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Volume 5 | Issue 4 | April 2011

Daniel Vitek, MBA, PMP

There are many theories, models, and definitions of leadership. In general, leadership can be described as the “process of social influence in which one person can enlist the aid and support of others in the accomplishment of a common task” and is ultimately about motivating people to contribute and/or achieve more than would be typically expected. To obtain such influence, people must trust and have confidence in their leader. One important factor in achieving this is for leaders to effectively communicate and share information in a way that helps people understand the overarching vision and strategy of the leader, action steps necessary to achieving clearly defined goals, and their specific roll in successfully completing tasks and objectives within expected parameters (i.e timeline, quality standards, etc).

Good leaders are made not born and although each unique situation warrants its own unique leadership styles, if you have the desire and willpower, you can become an effective leader. Good leaders develop through a never ending process of self-study, education, training, and experience (Arthur G. Jago). Such influences often dictate what style will dominate your leadership approach. However, in general, leadership styles typically fall into three main categories:

  • Autocratic/Authoritarian leadership centralizes decision making authority to the group leader often with little or no input from others. Such leaders are often clear in setting expectations of what needs to get completed and how they expect it done. As a result, decisions are made quickly but at the same time may also lack creativity and breadth of applicability to a broader audience. Leaders utilizing this style are often viewed negatively by team members as controlling or dictatorial.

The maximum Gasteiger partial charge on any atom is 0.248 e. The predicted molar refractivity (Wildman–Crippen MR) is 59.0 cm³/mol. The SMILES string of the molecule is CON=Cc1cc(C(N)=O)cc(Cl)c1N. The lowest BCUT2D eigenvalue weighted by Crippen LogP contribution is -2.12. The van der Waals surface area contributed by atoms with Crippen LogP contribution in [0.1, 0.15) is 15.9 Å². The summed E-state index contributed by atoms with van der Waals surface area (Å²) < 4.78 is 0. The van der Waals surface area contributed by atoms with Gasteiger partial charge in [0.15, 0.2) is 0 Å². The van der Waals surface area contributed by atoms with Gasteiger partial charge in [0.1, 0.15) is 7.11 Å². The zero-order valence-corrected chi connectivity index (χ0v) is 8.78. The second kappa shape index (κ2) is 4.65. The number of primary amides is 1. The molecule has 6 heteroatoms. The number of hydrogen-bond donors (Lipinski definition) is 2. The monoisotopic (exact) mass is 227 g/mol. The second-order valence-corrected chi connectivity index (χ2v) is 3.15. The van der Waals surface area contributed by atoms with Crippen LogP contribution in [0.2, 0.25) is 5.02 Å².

• Participative/Democratic leadership encourages input from the group where each member has some level of influence over the final decision. Such leaders also communicate well what needs to get completed. However, they are less specific in how they expect it be done. Instead, they opt for providing guidance after consulting with the group. As a result, group members feel more engaged in the decision making process; team cooperation and motivation is often more positive and effective. Leaders utilizing this style are often viewed more favorably than those using an authoritarian style.